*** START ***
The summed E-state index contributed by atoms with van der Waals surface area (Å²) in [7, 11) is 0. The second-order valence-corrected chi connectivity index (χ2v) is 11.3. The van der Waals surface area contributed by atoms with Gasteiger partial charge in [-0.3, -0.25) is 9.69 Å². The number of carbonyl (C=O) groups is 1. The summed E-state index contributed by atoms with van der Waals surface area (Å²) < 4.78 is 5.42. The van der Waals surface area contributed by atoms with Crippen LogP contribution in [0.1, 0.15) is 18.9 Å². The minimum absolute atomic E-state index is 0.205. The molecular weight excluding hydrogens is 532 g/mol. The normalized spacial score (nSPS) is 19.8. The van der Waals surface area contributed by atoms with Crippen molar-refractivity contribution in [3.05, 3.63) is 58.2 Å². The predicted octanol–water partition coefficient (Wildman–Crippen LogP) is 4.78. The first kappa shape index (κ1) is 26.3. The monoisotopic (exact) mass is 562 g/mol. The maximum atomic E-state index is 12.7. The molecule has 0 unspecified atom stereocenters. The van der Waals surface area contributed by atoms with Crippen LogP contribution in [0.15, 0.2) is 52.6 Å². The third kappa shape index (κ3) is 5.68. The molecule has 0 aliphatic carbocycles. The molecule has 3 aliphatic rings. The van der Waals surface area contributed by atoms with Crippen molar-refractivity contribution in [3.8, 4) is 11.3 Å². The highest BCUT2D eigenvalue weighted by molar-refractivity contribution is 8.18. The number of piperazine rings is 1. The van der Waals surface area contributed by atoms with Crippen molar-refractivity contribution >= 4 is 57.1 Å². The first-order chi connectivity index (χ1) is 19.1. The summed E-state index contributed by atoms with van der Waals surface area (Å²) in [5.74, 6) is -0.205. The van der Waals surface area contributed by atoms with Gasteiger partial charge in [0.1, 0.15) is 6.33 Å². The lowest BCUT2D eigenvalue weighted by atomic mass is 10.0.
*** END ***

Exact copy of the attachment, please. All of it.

The summed E-state index contributed by atoms with van der Waals surface area (Å²) in [7, 11) is 0. The second-order valence-corrected chi connectivity index (χ2v) is 11.3. The van der Waals surface area contributed by atoms with Gasteiger partial charge in [-0.3, -0.25) is 9.69 Å². The number of carbonyl (C=O) groups is 1. The summed E-state index contributed by atoms with van der Waals surface area (Å²) < 4.78 is 5.42. The van der Waals surface area contributed by atoms with Crippen LogP contribution in [0.1, 0.15) is 18.9 Å². The minimum absolute atomic E-state index is 0.205. The molecular weight excluding hydrogens is 532 g/mol. The normalized spacial score (nSPS) is 19.8. The van der Waals surface area contributed by atoms with Crippen molar-refractivity contribution in [3.05, 3.63) is 58.2 Å². The predicted octanol–water partition coefficient (Wildman–Crippen LogP) is 4.78. The first kappa shape index (κ1) is 26.3. The monoisotopic (exact) mass is 562 g/mol. The maximum atomic E-state index is 12.7. The molecule has 0 unspecified atom stereocenters. The van der Waals surface area contributed by atoms with Crippen LogP contribution in [0.15, 0.2) is 52.6 Å². The third kappa shape index (κ3) is 5.68. The molecule has 0 aliphatic carbocycles. The molecule has 3 aliphatic rings. The van der Waals surface area contributed by atoms with Crippen molar-refractivity contribution in [3.8, 4) is 11.3 Å². The highest BCUT2D eigenvalue weighted by molar-refractivity contribution is 8.18. The number of piperazine rings is 1. The van der Waals surface area contributed by atoms with Crippen molar-refractivity contribution >= 4 is 57.1 Å². The first-order chi connectivity index (χ1) is 19.1. The summed E-state index contributed by atoms with van der Waals surface area (Å²) in [5.74, 6) is -0.205. The van der Waals surface area contributed by atoms with Gasteiger partial charge in [0.1, 0.15) is 6.33 Å². The lowest BCUT2D eigenvalue weighted by atomic mass is 10.0.